Dr. Richardson reported three deaths on study not attributed to pomalidomide: two from rapid progressive disease, and one from gastrointestinal perforation due to amyloidosis. “We know it wasn't the steroid,” he said of the gastrointestinal perforation, in an interview after his oral presentation, “because at autopsy [the patient's] gut was full of amyloidosis.”
The original Phase I work on pomalidomide, Dr. Richardson noted, was done by colleagues in Britain. Martha Q. Lacy, MD, Associate Professor of Medicine at the Mayo Clinic, then took the work forward with a Phase II combination trial in patients with earlier disease (published as Abstract 866 at the 2008 ASH Annual Meeting and then published as a full study last fall in the Journal of Clinical Oncology [2009;27: 5008–5014]).
Among the 60 patients enrolled in that earlier trial, 38 (63%) achieved a confirmed response, including a complete response in three patients.
Busy Therapeutic Landscape
In the new study, Dr. Richardson explained, “we sought to complete the [pomalidomide] repertoire by doing a Phase I/II study exclusively in relapsed and refractory myeloma, recognizing that the therapeutic landscape for myeloma is now, thankfully, very busy.
“In that context, our most unmet medical need is in relapsed and refractory patients. Even though we've made great progress, no matter how many lines of therapy our relapse and refractory patients have had, their survivals can be as short as six months.”
The study was a three-center effort by Dana-Farber, Hackensack (NJ) University Medical Center, and H. Lee Moffitt Cancer Center and Research Institute, sponsored by Celgene and supported by the Multiple Myeloma Research Consortium.
In the Phase I portion of the study, testing was for doses of 2, 3, 4, and 5 mg. Dose-limiting toxicity was seen at 5 mg, but the 4 mg dose was well tolerated and was used in the Phase II part of the study.
The use of growth factor was not allowed in the first cycle, Dr. Richardson said, “because that allows us to get a clean signal of the drug alone in terms of neutropenia.
“But in Phase I they were permitted G-CSF in subsequent cycles, and going forward into Phase II, GCSF will be allowed, so we think neutropenia will prove manageable.”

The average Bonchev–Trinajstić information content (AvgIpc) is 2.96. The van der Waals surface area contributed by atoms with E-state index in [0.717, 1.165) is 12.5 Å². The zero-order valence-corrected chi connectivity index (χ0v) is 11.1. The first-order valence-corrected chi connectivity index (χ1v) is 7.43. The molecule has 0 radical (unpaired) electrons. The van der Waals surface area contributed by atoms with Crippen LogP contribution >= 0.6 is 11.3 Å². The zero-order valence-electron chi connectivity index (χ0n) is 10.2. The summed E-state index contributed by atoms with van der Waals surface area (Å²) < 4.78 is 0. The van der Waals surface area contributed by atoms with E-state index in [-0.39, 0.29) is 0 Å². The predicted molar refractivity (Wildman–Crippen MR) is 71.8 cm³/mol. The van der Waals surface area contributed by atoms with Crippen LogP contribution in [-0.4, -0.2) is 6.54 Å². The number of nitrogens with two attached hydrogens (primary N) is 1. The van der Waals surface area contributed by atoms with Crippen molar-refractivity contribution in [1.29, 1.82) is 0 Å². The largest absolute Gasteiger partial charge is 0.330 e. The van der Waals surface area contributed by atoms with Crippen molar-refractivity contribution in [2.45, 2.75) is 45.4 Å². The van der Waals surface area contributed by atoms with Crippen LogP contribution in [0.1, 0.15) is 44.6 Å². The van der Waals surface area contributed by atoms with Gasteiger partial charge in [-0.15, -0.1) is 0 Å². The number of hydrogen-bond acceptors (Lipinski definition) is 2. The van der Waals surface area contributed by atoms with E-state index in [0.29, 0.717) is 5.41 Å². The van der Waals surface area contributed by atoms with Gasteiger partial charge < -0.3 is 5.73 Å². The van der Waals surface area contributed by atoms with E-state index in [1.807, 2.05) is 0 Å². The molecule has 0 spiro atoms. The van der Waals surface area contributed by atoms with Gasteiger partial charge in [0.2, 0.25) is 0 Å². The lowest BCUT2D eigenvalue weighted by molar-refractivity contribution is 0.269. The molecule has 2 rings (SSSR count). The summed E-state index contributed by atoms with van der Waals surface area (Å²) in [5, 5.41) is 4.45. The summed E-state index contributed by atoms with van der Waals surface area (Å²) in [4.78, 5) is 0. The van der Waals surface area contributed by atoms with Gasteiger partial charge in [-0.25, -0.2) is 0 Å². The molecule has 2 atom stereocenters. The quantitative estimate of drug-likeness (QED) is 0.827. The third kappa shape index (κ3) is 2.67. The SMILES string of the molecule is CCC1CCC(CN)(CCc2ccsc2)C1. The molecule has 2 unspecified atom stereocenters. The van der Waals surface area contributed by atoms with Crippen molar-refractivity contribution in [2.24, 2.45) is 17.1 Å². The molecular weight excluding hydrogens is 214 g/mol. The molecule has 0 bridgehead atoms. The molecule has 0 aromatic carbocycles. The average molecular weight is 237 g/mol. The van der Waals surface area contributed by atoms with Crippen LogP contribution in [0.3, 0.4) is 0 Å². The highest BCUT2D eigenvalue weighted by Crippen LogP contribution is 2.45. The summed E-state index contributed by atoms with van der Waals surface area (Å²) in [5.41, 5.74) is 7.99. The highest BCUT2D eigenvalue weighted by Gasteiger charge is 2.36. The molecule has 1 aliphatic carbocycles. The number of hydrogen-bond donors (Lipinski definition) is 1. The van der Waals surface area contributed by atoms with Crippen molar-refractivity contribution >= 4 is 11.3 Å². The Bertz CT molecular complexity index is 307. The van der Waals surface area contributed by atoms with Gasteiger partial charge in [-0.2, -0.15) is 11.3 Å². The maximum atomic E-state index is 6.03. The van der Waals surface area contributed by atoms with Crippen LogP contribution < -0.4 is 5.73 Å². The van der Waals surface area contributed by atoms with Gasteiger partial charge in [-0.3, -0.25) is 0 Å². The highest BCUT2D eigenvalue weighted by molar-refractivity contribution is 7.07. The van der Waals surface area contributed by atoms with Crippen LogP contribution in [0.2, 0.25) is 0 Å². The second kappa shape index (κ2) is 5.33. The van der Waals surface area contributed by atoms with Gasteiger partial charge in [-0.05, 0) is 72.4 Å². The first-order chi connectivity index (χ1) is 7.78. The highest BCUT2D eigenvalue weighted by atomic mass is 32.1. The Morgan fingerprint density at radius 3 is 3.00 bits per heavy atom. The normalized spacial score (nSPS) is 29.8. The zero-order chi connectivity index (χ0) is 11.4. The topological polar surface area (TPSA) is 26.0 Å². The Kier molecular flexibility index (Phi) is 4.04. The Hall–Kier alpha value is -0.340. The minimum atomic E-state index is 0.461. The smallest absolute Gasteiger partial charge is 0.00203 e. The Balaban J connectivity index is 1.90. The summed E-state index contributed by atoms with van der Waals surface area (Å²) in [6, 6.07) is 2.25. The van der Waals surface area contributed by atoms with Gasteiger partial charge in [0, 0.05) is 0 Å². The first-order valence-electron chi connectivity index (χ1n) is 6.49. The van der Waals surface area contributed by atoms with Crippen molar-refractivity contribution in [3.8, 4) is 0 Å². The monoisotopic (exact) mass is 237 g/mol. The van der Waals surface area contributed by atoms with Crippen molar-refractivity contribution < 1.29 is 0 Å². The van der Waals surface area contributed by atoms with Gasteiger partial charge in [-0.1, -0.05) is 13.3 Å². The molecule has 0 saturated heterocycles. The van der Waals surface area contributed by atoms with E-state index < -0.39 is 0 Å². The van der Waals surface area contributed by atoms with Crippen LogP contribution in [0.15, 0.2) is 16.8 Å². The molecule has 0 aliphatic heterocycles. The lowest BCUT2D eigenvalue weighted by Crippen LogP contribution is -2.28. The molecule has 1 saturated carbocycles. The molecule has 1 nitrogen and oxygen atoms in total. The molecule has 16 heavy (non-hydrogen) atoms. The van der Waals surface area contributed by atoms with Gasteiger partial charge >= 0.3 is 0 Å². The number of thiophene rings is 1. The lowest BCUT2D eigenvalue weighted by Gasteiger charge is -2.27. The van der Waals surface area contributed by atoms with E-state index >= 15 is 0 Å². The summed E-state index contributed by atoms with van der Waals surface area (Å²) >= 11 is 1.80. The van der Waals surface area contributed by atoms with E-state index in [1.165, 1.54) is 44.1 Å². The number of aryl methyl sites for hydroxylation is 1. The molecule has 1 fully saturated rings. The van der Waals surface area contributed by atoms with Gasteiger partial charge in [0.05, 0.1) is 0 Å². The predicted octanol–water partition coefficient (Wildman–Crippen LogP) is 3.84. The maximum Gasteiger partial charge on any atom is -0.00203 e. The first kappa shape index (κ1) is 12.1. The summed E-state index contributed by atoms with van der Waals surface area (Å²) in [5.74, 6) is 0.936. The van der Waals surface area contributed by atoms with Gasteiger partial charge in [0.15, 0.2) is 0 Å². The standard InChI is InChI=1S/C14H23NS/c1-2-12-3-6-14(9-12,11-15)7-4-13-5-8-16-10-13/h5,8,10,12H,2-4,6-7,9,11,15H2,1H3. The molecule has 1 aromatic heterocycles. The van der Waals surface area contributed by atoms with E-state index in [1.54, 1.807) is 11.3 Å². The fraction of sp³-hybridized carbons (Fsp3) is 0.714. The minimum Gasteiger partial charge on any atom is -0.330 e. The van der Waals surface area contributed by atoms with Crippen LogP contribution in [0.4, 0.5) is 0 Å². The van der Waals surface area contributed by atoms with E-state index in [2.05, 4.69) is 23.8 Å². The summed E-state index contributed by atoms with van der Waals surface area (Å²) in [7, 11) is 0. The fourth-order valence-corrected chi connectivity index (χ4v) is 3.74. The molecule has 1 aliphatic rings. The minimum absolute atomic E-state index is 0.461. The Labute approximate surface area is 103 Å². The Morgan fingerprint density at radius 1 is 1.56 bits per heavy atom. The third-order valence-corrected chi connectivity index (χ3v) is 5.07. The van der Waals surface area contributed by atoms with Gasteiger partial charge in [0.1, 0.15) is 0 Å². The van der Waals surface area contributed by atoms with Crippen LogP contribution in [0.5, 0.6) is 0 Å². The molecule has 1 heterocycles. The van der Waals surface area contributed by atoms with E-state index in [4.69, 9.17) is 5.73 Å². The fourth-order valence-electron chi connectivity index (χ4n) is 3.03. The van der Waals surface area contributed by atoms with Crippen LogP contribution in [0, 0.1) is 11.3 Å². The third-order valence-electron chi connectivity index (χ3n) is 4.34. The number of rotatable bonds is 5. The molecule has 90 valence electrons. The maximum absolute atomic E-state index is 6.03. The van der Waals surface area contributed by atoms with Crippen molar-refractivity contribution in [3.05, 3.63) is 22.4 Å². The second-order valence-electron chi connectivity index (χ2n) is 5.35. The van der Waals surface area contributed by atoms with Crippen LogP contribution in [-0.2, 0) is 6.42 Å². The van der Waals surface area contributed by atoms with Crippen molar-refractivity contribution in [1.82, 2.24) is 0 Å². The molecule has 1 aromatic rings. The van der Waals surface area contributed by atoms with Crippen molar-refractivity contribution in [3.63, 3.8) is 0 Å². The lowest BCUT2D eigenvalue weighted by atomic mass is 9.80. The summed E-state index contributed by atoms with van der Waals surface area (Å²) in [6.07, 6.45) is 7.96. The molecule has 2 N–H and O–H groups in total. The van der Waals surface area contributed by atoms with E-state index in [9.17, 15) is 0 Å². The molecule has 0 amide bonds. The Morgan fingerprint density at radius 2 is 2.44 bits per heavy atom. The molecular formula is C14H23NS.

What was really interesting, he said, was the low rate of neuropathy—only one case. In addition, there were only two cases of deep vein thrombosis, “and that was with simple antithrombotic therapy with aspirin alone.”
The Chairman and Medical Director of the International Myeloma Foundation, Brian G.M. Durie, MD, was asked in a telephone interview after the meeting to comment on Dr. Richardson's enthusiastic presentation on pomalidomide.
“I think excitement is appropriate for this third-generation IMiD,” Dr. Durie said.
He noted that pomalidomide is different from its predecessors, thalidomide and lenalidomide, in that it does not cause neuropathy, and that its main side effect appears to be myelosuppression, particularly leukopenia. “But most interestingly, it had significant activity in patients who have been previously exposed to thalidomide, bortezomib, and lenalidomide.”
Dr. Durie also pointed to previous reports from the Mayo Clinic on the drug, with the same finding of 20% to 30% response rates in patients who had not responded to prior therapy with immunomodulatory drugs.
Dr. Paul Richardson called the results of the pomalidomide research to date encouraging, including from a regulatory perspective: “If we can convincingly show to the regulatory authorities that we've got a response rate that's robust in about a third of patients, and that it's durable, and that the drug is well tolerated, and that it is taking place in truly relapsed and refractory patients in whom prior lenalidomide and bortezomib have failed them, then we have an approval basis strategy,” he said in an interview.